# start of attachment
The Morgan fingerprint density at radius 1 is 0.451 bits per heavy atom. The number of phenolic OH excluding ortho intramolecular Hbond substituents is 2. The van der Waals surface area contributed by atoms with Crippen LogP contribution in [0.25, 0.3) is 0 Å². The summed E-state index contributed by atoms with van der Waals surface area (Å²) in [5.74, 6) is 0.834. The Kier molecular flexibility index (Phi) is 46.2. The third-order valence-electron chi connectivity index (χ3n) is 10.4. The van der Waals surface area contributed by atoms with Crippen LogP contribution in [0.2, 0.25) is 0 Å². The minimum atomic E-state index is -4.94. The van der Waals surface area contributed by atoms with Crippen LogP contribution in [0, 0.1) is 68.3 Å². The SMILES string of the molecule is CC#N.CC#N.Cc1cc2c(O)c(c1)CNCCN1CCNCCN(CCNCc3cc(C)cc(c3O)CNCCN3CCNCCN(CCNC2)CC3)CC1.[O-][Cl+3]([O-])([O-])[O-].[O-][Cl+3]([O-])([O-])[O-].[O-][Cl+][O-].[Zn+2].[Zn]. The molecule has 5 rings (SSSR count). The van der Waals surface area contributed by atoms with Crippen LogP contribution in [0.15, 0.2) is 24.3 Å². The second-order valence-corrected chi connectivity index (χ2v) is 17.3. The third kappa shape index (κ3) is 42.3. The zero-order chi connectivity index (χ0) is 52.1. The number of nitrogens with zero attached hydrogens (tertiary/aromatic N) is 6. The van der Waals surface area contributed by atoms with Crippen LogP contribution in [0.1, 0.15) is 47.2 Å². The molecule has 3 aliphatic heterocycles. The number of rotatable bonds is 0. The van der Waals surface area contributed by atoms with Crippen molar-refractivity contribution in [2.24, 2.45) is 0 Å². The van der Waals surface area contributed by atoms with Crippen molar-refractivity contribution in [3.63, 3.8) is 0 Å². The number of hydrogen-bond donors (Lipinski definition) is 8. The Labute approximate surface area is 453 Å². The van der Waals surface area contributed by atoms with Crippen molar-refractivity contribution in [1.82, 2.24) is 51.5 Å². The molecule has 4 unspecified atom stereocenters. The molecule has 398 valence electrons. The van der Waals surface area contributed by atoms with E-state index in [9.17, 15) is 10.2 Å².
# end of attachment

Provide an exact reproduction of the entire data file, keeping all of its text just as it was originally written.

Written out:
The Morgan fingerprint density at radius 1 is 0.451 bits per heavy atom. The number of phenolic OH excluding ortho intramolecular Hbond substituents is 2. The van der Waals surface area contributed by atoms with Crippen LogP contribution in [0.25, 0.3) is 0 Å². The summed E-state index contributed by atoms with van der Waals surface area (Å²) in [5.74, 6) is 0.834. The Kier molecular flexibility index (Phi) is 46.2. The third-order valence-electron chi connectivity index (χ3n) is 10.4. The van der Waals surface area contributed by atoms with Crippen LogP contribution in [0.2, 0.25) is 0 Å². The minimum atomic E-state index is -4.94. The van der Waals surface area contributed by atoms with Crippen LogP contribution in [0, 0.1) is 68.3 Å². The SMILES string of the molecule is CC#N.CC#N.Cc1cc2c(O)c(c1)CNCCN1CCNCCN(CCNCc3cc(C)cc(c3O)CNCCN3CCNCCN(CCNC2)CC3)CC1.[O-][Cl+3]([O-])([O-])[O-].[O-][Cl+3]([O-])([O-])[O-].[O-][Cl+][O-].[Zn+2].[Zn]. The molecule has 5 rings (SSSR count). The van der Waals surface area contributed by atoms with Crippen LogP contribution in [0.15, 0.2) is 24.3 Å². The second-order valence-corrected chi connectivity index (χ2v) is 17.3. The third kappa shape index (κ3) is 42.3. The zero-order chi connectivity index (χ0) is 52.1. The number of nitrogens with zero attached hydrogens (tertiary/aromatic N) is 6. The van der Waals surface area contributed by atoms with Crippen LogP contribution in [0.1, 0.15) is 47.2 Å². The molecule has 3 aliphatic heterocycles. The number of rotatable bonds is 0. The van der Waals surface area contributed by atoms with Crippen molar-refractivity contribution in [2.24, 2.45) is 0 Å². The van der Waals surface area contributed by atoms with Crippen molar-refractivity contribution in [3.63, 3.8) is 0 Å². The number of hydrogen-bond donors (Lipinski definition) is 8. The Labute approximate surface area is 453 Å². The van der Waals surface area contributed by atoms with Crippen molar-refractivity contribution in [1.82, 2.24) is 51.5 Å². The molecule has 4 unspecified atom stereocenters. The molecule has 398 valence electrons. The van der Waals surface area contributed by atoms with E-state index in [9.17, 15) is 10.2 Å².